Podcast: Which investment is most important?

Kristia van Heerden Latest, The Fat Wallet

FW_141019If you’re a regular listener, you already know your emergency fund is the most important thing in your financial life. It’s boring, yes, but crucial. You should protect the assets you have with insurance. For as long as you’re earning an income, you are your most important asset, so dread disease and disability cover is a big deal. 

Once those two elements are in place, where you go next becomes more complicated. We think everyone should have tax-free investment account. If you’re a salary-earning tax-payer, taking advantage of the tax breaks offered in retirement products is a good idea. 

In this episode, we get five versions of the same question: which investment option is better in the long run?

We come up with the following check-list of questions to help you decide:

  • Where can the money stay invested the longest? 
    • Time is a powerful ally in investing. The longer you can leave your money to compound, the better.
  • Is the money guaranteed?
    • This ties in to how long you can afford to stay invested. If you need the money in the short term, you want to put it where the outcome is guaranteed.
  • Is there a limit to the up-side?
    • Once again, this comes down to time. The market can go up forever, whereas a fixed rate or guaranteed product can only deliver what was promised, nothing more.
  • Is it the most tax-efficient route?
    • When you’re talking investments and time, your risks are inflation and tax – both of which will affect you whether you are aware of it or not. The sole purpose of investing is to counteract the effects of inflation. That just leaves tax.
  • What is the opportunity cost?
    • The very act of putting your money into one vehicle means choosing against all the other vehicles. What is that choice costing you?
  • Are you considering all the moving parts?
    • When it comes to offshore investing, are you thinking of the currency move and the market move? When it comes to asset allocation, are you accounting for your retirement savings allocations too?
  • Are you taking your money out of the country at a high rate?
    • We tend to move money offshore when the rand crashes, which means we’re taking money out at a high rate. Money should be taken offshore when the rand is strong. 

The bleeped version is below.

Win of the week: Candice

My “work husband” recommended the show. This was roughly around the time I found out I was pregnant. I mostly started listening out of fear, but since then we’ve paid our debt and started an emergency fund.

Is it advisable to max out our daughter’s TFSA annually and just deposit bits and pieces to our TFSA?  Or should we spread our contribution equally across all three?   

We will only draw from her TFSA in 20 years, if we need to for studies. If not, we’ll hand it over to her for her 21st.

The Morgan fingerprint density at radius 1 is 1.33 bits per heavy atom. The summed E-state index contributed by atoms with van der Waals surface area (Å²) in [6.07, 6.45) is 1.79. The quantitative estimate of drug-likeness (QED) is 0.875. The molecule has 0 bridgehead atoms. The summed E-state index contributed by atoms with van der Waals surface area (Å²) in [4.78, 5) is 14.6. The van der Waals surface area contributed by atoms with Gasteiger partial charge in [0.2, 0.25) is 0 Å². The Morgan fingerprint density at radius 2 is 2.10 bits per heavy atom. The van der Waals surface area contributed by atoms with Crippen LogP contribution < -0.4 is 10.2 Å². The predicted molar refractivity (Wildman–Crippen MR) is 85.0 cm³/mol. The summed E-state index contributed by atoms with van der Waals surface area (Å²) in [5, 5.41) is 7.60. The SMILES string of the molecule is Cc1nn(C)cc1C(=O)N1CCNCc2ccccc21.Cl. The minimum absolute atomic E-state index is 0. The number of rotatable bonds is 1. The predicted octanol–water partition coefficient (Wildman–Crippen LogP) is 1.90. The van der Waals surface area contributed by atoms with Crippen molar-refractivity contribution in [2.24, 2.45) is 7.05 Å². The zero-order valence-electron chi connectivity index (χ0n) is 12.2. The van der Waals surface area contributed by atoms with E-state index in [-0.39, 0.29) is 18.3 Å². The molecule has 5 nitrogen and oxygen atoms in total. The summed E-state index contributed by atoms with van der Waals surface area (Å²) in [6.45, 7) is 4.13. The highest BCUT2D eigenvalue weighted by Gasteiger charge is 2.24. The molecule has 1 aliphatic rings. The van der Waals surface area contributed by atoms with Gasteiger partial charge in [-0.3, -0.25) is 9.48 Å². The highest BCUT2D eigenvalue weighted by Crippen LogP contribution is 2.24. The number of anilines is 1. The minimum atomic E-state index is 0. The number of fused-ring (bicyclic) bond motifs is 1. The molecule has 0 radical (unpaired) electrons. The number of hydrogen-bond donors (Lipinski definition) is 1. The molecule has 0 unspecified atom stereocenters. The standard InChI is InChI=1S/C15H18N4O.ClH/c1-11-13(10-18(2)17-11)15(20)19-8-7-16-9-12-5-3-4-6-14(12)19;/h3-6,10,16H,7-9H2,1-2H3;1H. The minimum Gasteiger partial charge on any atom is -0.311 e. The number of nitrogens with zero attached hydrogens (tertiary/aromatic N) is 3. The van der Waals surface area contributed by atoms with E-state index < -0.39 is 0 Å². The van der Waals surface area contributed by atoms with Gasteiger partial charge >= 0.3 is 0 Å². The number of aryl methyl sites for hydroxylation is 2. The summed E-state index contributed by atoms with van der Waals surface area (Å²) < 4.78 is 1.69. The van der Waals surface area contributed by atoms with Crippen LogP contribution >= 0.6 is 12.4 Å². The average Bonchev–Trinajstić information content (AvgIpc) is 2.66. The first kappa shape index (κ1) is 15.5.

I have a company ra with the green company, but we’re going to start contributing to a 10X RA as well.   

We don’t want to be financial burdens on our daughter when we’re older. We want her to have enough money available to not have to take student loans etc and get a helping hand at starting life. I just want to know we are on the right track. 

Herman wrote an algorithm. The results are in an article called “The ideal pre-retirement allocation mix” on justonelap.com.


It seems the market is currently going down. At the moment my Satrix 40 is at a loss.  This does not bother me as this is a long term investment. In one of your podcasts, you said this should be seen as the JSE is having a sale, just like a retail store might have a sale. This  makes perfect sense. 

I was planning to put the rental income into the bond, and top up my TFSA balance in February.  Looking at the prices dropping, it also seems like I should consistently buy the Satrix 40 in the TFIA. 

Which course of action would you suggest?  I get it that we cannot predict the market from now to February, and that is too short term to really expect any real profit.


After maxing out my tax free savings I’m not sure whether I should carry on saving in a global vanilla etf like Ashburton 1200 or something like the 10x high equity fund.

Should I invest in both or am I overexposed as the 10x fund invests in the satrix msci world as well. I am 40 years old and looking for long-term growth. I prefer a global etf at the moment as S.A equity is not doing much. The 10x high equity fund has 50% local equity but otherwise is nicely diversified. Which one should theoretically give the better return in the long run?


I currently maintain a 50/50 split between international and local investments. Every month I use the new money to try and keep it in balance. Hopefully it’s 20+ years before I need to touch any of this money. 

Recently I stumbled across Galileo Capital’s YouTube channel. One thing Warren Ingram keeps mentioning is the “fair value” of the USD to Rand. He feels it’s at about  R13.90 to the dollar. One should only move money offshore when we are below this level. This includes buying the international ETFs on our local market.

Should I just ignore the USD/Rand and keep buying international every month?

Or, does one keep the money earmarked for international in cash, and wait for the Rand to strengthen back to those levels?


I now own three properties in Cape Town. 

I live in one (paid off, but lets ignore this lifestyle asset) and 2 investment properties. 

Paid R800k for the first flat and I’m renting it out for R7800, which covered the bond repayments and the levies and rates.

I ended up settling the bond with a lump sum. I used the bond to pay “cash” for the 3rd flat.
I now have bond debt of about R600k (on the first investment property) which I’m smashing with my monthly salary savings and rental income from my 1st investment property. 

The third flat hasn’t got a tenant yet as I bought it off plan.

I do have market exposure and the necessities covered. Example:

  • I currently have that Liberty evolve product that tracks the top 40, which I will move into simple Satrix top 40 shortly.